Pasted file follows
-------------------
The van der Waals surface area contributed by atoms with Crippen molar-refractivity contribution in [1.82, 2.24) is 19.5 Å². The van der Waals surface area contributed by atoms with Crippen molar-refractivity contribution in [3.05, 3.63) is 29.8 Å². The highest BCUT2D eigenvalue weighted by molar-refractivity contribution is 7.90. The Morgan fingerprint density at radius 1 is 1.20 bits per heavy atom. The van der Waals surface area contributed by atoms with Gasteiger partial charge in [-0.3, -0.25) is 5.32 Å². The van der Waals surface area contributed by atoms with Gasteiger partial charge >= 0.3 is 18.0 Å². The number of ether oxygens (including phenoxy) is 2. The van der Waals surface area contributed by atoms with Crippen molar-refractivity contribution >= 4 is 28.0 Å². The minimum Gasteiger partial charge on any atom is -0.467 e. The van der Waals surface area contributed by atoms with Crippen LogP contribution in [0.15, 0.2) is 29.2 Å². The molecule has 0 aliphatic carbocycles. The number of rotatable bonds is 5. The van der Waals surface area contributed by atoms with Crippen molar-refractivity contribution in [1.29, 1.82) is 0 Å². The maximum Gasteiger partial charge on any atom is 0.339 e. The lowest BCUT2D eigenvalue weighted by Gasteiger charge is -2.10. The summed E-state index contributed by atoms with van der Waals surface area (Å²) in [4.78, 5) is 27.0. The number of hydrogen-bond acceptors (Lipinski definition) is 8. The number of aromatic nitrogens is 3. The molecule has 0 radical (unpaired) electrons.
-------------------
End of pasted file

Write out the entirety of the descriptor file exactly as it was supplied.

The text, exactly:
The van der Waals surface area contributed by atoms with Crippen molar-refractivity contribution in [1.82, 2.24) is 19.5 Å². The van der Waals surface area contributed by atoms with Crippen molar-refractivity contribution in [3.05, 3.63) is 29.8 Å². The highest BCUT2D eigenvalue weighted by molar-refractivity contribution is 7.90. The Morgan fingerprint density at radius 1 is 1.20 bits per heavy atom. The van der Waals surface area contributed by atoms with Gasteiger partial charge in [-0.3, -0.25) is 5.32 Å². The van der Waals surface area contributed by atoms with Gasteiger partial charge >= 0.3 is 18.0 Å². The number of ether oxygens (including phenoxy) is 2. The van der Waals surface area contributed by atoms with Crippen molar-refractivity contribution >= 4 is 28.0 Å². The minimum Gasteiger partial charge on any atom is -0.467 e. The van der Waals surface area contributed by atoms with Crippen LogP contribution in [0.15, 0.2) is 29.2 Å². The molecule has 0 aliphatic carbocycles. The number of rotatable bonds is 5. The van der Waals surface area contributed by atoms with Crippen molar-refractivity contribution in [1.29, 1.82) is 0 Å². The maximum Gasteiger partial charge on any atom is 0.339 e. The lowest BCUT2D eigenvalue weighted by Gasteiger charge is -2.10. The summed E-state index contributed by atoms with van der Waals surface area (Å²) in [4.78, 5) is 27.0. The number of hydrogen-bond acceptors (Lipinski definition) is 8. The number of aromatic nitrogens is 3. The molecule has 0 radical (unpaired) electrons.